‘Now, I cultivate my own field without any hindrance, feeling accepted by my community.’

An example of a story of change through the WaA! program in DR Congo.

The story of Mr. Barabara is one of the many ‘Stories of Change’ through the We are Able! program in DR Congo. The combined approach of outreach to communities, collaborating with organizations of persons with disabilities, and (local) authorities has had a profound impact on the food security of persons with disabilities.

What is your name and how did you get in contact with the We are Able! program?

My name is Mr. Barabara; I am 75 years old and live in the village of Kinji. It is located near Muziri, where the We Are Able! project carries out various activities. In 2021, Disability Inclusion Facilitators began raising awareness in the community about the rights of people with disabilities, including inheritance and land rights. I was very encouraged by this message. You have to know that I am missing parts of both feet, as a result of leprosy, and a long time ago people around me started to exclude me, and I began to doubt myself. I thought I was worthless. Because of this I decided to withdraw into my house. That lasted for years!

What changed for you?

When the Disability Inclusion Facilitators came and explained about land rights, I wanted to take immediate action. Especially because ten years ago, I bought a field with my brother; unfortunately, he passed away a few months later. His son then took over the field, claiming that I couldn’t cultivate it properly due to my disability.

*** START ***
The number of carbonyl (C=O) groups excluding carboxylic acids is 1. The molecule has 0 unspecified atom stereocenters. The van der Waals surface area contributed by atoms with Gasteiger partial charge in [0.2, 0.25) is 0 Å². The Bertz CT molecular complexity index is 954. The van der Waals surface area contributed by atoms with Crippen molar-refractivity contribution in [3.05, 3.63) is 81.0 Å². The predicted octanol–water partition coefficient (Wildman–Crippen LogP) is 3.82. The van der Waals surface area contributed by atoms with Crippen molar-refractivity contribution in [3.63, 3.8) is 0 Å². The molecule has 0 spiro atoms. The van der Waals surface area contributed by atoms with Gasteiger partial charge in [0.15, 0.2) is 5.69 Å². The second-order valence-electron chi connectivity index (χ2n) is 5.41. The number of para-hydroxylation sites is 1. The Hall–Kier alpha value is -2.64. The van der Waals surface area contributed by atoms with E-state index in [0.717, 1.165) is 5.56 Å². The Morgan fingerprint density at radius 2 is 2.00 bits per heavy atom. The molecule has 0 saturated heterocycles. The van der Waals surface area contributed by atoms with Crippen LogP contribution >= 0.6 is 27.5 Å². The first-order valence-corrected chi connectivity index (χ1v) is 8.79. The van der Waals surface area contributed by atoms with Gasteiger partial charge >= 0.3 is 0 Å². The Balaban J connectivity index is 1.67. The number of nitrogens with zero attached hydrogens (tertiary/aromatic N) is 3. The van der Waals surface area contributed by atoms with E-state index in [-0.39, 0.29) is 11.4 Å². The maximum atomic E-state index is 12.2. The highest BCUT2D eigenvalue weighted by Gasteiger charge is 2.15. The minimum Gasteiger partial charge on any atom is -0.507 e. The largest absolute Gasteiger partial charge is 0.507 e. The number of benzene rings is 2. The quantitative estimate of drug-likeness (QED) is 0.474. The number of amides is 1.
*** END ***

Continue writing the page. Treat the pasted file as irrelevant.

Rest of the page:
In April 2023, I approached community leaders. With the support of organizations within “We Are Able!”, the organisation OPALCO* and the community leaders, I filed a complaint with the village chief. Fortunately, he was already informed and made aware on inclusion and the rights of people with disabilities. Everyone did their utmost to advocate for my case, and later in 2023, my land rights were restored. As a result, I could register my field with the land registry office.

Now, I cultivate my own field without any hindrance, feeling accepted by my community. The manioc (cassava) and maize harvest will improve the family income and food security.

*the organization of persons affected by leprosy in DR Congo